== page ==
LiLAC Group is the tracking stock that began trading on 7/2/2015 to represent Liberty's Latin American and Caribbean ("LiLAC") Group assets. Liberty Global, is of course the John Malone controlled entity which sought to recreate the original TCI in international markets, that story is mostly complete in Europe now they're switching their roll-up focus to Latin America. LiLAC Group today is made up of two entities, 100% ownership in VTR (Chile's largest cable company and around 70% of LiLAC's revenue) and 60% ownership in Liberty Cablevision Puerto Rico which recently completed the purchase of Choice in June 2015. In total, LiLAC passes approximately 4 million homes, has 3.2 million RGUs off of 1.5 million customers. The accounting is muddied up enough as it is, so I'm going to discuss LiLAC without adjusting for the minority interest in Liberty Puerto Rico, in the end it doesn't make much difference.
Why a Tracking Stock?
Liberty Global co-CFO Bernie Dvorak said at the annual meeting, "LiLAC tracking stock represents another milestone and we're eager to take advantage of this new structure to tap into further growth opportunities in the region." John Malone seems alone in having success with the tracking stock structure, it's rather rare at least in U.S. markets but it creates a potential acquisition currency, capital allocation flexibility and allow's management to highlight the value of a particular set of assets, all while keeping the tax and cost advantages of one balance sheet together under one corporate umbrella.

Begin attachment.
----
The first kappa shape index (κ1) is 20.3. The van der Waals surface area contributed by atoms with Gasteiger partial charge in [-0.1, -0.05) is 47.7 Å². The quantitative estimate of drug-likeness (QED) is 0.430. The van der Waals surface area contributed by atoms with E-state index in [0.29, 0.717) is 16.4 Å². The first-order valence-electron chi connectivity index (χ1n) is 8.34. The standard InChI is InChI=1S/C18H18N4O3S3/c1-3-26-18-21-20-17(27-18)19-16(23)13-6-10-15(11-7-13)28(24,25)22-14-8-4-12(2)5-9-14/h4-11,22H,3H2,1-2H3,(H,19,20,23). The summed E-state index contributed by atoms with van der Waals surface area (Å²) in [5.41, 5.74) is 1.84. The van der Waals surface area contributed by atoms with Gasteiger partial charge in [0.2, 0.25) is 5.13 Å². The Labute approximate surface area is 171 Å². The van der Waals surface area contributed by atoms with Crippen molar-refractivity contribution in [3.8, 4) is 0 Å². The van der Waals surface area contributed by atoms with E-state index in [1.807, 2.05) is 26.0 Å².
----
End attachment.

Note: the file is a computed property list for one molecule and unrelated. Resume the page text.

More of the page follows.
- The Latin American cable market is still relatively early in its development, much of the population doesn't have access to broadband, and much of those that do are covered by "mom and pop" type operators. Establishing the tracker gives Liberty Global a pure play currency to offer (LILAK, the non-voting C shares) to acquisition targets that may want to have continued exposure to cable growth story but be relieved of running the day to day operations.
- John Malone is famous for playing all aspects of the capital structure, most management teams focus primarily on the debt side, structuring their liabilities in such a way to minimize rates, recourse, covenants, etc, but few spend time optimizing the equity cost of capital like Malone. By creating the two tracking stocks, Liberty Global will be able to simultaneously buyback shares in LBTYA while issuing shares of LILA for acquisitions and more effectively manage each group's cost of capital than could be done with a spinoff.
- By maintaining the larger corporate entity there should be some cost savings, one management team spread out over a larger asset base, more leverage with vendors, greater balance sheet capacity.
- The primary downside being added complexity and if one group gets into financial trouble, it will drag the other with it since they're not formally separated.